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Comment author: ike 08 April 2017 03:35:57PM 0 points [-]

An evolved system is complex and dynamic, and can lose its stability. A created system is presumed to be static and always stable, so Christians don't consider LUC to be an issue with respect to the environment.

The distinction here would be that a created system's complexity is designed to be stable even with changes, not that it isn't complex and dynamic.

Comment author: ike 16 March 2017 07:52:03PM 2 points [-]

If you don't know the current time, you obviously can't reason as if you did. If we were in a simulation, we wouldn't know the time in the outside world.

Reasoning of the sort "X people exist in state A at time t, and Y people exist in state B at time t, therefore I have a X:Y odds ratio of being in state A compared to state B" only work if you know you're in time t.

If you carefully explicate what information each person being asked to make a decision has, I'm pretty sure your argument would fall apart. You definitely aren't being explicit enough now about whether the people in your toy scenario know what timeslice they're in.

Comment author: ike 16 March 2017 07:53:11PM *  0 points [-]

The "directly relevant information" is the information you know, and not any information you don't know.

If you want to construct a bet, do it among all possibly existing people that, as far as they know, could be each other. So any information that one person knows at the time of the bet, everyone else also knows.

If you don't know the time, then the bet is among all similarly situated people who also don't know the time, which may be people in the future.

Comment author: ike 16 March 2017 07:52:03PM 2 points [-]

If you don't know the current time, you obviously can't reason as if you did. If we were in a simulation, we wouldn't know the time in the outside world.

Reasoning of the sort "X people exist in state A at time t, and Y people exist in state B at time t, therefore I have a X:Y odds ratio of being in state A compared to state B" only work if you know you're in time t.

If you carefully explicate what information each person being asked to make a decision has, I'm pretty sure your argument would fall apart. You definitely aren't being explicit enough now about whether the people in your toy scenario know what timeslice they're in.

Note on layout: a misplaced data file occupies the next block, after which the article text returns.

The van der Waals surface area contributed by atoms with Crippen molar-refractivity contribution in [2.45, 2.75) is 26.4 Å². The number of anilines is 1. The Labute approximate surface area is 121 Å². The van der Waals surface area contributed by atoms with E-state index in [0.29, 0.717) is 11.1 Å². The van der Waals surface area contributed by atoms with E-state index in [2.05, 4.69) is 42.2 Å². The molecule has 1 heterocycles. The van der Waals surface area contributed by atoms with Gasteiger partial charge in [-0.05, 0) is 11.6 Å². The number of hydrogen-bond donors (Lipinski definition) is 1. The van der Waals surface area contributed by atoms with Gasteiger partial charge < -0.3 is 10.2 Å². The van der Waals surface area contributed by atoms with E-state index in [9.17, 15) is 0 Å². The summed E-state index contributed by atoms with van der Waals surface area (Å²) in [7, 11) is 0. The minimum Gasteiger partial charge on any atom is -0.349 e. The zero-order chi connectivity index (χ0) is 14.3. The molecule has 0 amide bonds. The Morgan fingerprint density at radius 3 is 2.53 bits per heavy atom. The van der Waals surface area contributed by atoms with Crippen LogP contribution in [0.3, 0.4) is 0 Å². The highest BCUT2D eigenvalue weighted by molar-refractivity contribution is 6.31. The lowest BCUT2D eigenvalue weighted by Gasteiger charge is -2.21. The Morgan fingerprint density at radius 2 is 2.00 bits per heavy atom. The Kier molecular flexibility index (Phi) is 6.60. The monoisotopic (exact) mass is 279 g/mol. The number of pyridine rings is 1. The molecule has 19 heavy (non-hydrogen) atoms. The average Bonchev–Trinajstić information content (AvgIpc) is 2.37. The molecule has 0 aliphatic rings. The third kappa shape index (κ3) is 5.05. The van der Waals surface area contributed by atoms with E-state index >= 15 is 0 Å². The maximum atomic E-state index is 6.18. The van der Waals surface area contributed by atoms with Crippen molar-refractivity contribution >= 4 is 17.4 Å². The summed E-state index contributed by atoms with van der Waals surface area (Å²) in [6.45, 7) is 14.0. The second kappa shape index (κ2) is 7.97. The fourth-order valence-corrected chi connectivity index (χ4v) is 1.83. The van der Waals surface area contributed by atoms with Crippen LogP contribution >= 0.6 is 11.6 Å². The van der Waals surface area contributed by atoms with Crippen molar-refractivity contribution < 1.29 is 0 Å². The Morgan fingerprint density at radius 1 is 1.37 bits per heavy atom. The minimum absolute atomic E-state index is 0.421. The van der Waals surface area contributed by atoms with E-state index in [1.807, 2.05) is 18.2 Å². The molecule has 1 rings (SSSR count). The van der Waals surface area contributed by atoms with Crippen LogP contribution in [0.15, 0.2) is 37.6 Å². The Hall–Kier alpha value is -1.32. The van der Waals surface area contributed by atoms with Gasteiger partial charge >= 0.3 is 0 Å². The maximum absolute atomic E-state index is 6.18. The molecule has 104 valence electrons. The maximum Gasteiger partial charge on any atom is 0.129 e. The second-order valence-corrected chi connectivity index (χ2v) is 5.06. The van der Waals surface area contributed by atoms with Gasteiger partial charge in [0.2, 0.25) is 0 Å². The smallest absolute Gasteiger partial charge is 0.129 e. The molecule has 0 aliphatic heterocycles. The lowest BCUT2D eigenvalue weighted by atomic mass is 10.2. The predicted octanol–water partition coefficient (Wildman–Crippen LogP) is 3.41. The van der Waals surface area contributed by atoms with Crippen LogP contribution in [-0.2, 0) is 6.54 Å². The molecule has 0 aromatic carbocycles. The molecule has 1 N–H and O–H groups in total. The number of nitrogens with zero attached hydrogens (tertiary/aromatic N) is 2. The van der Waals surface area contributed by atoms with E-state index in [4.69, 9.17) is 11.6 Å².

Comment author: ike 20 February 2017 03:49:32AM *  0 points [-]

Has anyone rolled the die more than once? If not, it's hard to see how it could converge on that outcome unless everybody that's betting saw a 3 (even a single person seeing differently should drive the price downward). Therefore, it depends on how many people saw rolls, and you should update as if you've seen as many 3s as other people have bet.

You should bet on six if your probability is still higher than 10%.

If the prediction market caused others to update previously then it's more complicated. Probably you should assume it reflects all available information, and therefore exactly one 3 was seen. Ultimately there's no good answer because there's Knightian uncertainty in markets.

[Link] Attacking machine learning with adversarial examples

3 ike 17 February 2017 12:28AM

[Link] Gates 2017 Annual letter

4 ike 15 February 2017 02:39AM

[Link] Raymond Smullyan has died

3 ike 12 February 2017 02:20PM
Comment author: ike 05 February 2017 08:17:04PM 2 points [-]

But is this because of a fault of the Hollywood system, or is it because there are few significant movie story ideas left that have not been done?

Neither: revealed preferences of consumers are in favor of reboots so that's what gets made. That's only a "fault" if your preferences differ from that of most consumers.

(Although I've heard someone argue that piracy made independent films less viable: to the extent consumers would be willing to pay were no pirate option available, but lack of such payments causes fewer films to be made, that would be a market failure argument. I don't really have enough knowledge to judge that as an explanation.)

Comment author: ike 24 December 2016 11:35:44PM 1 point [-]

The other tells you that it will be between $50 and $70 million, with an average of $10 million.

Typo?

Comment author: Raemon 09 December 2016 07:20:35PM 3 points [-]

This has always been how I thought about it. (I consider myself approximately an Average Utilitarian, with some caveats that this is more descriptive than normative)

One person who disagreed with me said: "you are not randomly born into 'a person', you are randomly born into 'a collection of atoms.' A world with fewer atoms arranged into thinking beings increases the chance that you get zero utility, not whatever the average utility from among whichever patterns have developed consciousness"

I disagree with that person, but just wanted to float it as an alternate way of thinking.

Comment author: ike 09 December 2016 08:02:13PM 1 point [-]

It's the difference between SIA and SSA. If you work with SIA, then you're randomly chosen from all possible beings, and so in world B you're less likely to exist.

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